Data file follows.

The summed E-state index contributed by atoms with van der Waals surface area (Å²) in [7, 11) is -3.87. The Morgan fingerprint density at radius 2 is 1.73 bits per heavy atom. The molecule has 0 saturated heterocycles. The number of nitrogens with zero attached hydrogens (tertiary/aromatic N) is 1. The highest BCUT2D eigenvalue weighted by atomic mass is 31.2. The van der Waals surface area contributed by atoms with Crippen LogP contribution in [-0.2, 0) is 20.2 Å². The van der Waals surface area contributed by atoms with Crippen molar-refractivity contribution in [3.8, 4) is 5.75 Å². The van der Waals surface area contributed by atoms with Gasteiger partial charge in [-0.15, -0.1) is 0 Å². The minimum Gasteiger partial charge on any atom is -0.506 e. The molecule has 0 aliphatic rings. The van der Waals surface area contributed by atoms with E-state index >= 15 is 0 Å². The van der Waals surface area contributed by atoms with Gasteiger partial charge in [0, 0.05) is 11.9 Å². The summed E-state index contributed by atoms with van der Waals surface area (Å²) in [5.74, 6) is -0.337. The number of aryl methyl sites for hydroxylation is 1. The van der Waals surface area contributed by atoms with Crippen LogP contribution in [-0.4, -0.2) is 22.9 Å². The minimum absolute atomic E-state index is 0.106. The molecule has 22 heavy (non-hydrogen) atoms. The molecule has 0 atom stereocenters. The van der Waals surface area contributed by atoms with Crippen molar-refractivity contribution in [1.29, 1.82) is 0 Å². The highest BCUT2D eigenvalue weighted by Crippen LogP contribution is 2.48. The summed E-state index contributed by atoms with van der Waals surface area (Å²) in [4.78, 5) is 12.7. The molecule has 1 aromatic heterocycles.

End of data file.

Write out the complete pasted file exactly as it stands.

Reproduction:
The summed E-state index contributed by atoms with van der Waals surface area (Å²) in [7, 11) is -3.87. The Morgan fingerprint density at radius 2 is 1.73 bits per heavy atom. The molecule has 0 saturated heterocycles. The number of nitrogens with zero attached hydrogens (tertiary/aromatic N) is 1. The highest BCUT2D eigenvalue weighted by atomic mass is 31.2. The van der Waals surface area contributed by atoms with Crippen LogP contribution in [-0.2, 0) is 20.2 Å². The van der Waals surface area contributed by atoms with Crippen molar-refractivity contribution in [3.8, 4) is 5.75 Å². The van der Waals surface area contributed by atoms with Gasteiger partial charge in [-0.15, -0.1) is 0 Å². The minimum Gasteiger partial charge on any atom is -0.506 e. The molecule has 0 aliphatic rings. The van der Waals surface area contributed by atoms with E-state index >= 15 is 0 Å². The van der Waals surface area contributed by atoms with Gasteiger partial charge in [0, 0.05) is 11.9 Å². The summed E-state index contributed by atoms with van der Waals surface area (Å²) in [5.74, 6) is -0.337. The number of aryl methyl sites for hydroxylation is 1. The van der Waals surface area contributed by atoms with Crippen LogP contribution in [-0.4, -0.2) is 22.9 Å². The minimum absolute atomic E-state index is 0.106. The molecule has 22 heavy (non-hydrogen) atoms. The molecule has 0 atom stereocenters. The van der Waals surface area contributed by atoms with Crippen molar-refractivity contribution in [1.29, 1.82) is 0 Å². The highest BCUT2D eigenvalue weighted by Crippen LogP contribution is 2.48. The summed E-state index contributed by atoms with van der Waals surface area (Å²) in [4.78, 5) is 12.7. The molecule has 1 aromatic heterocycles.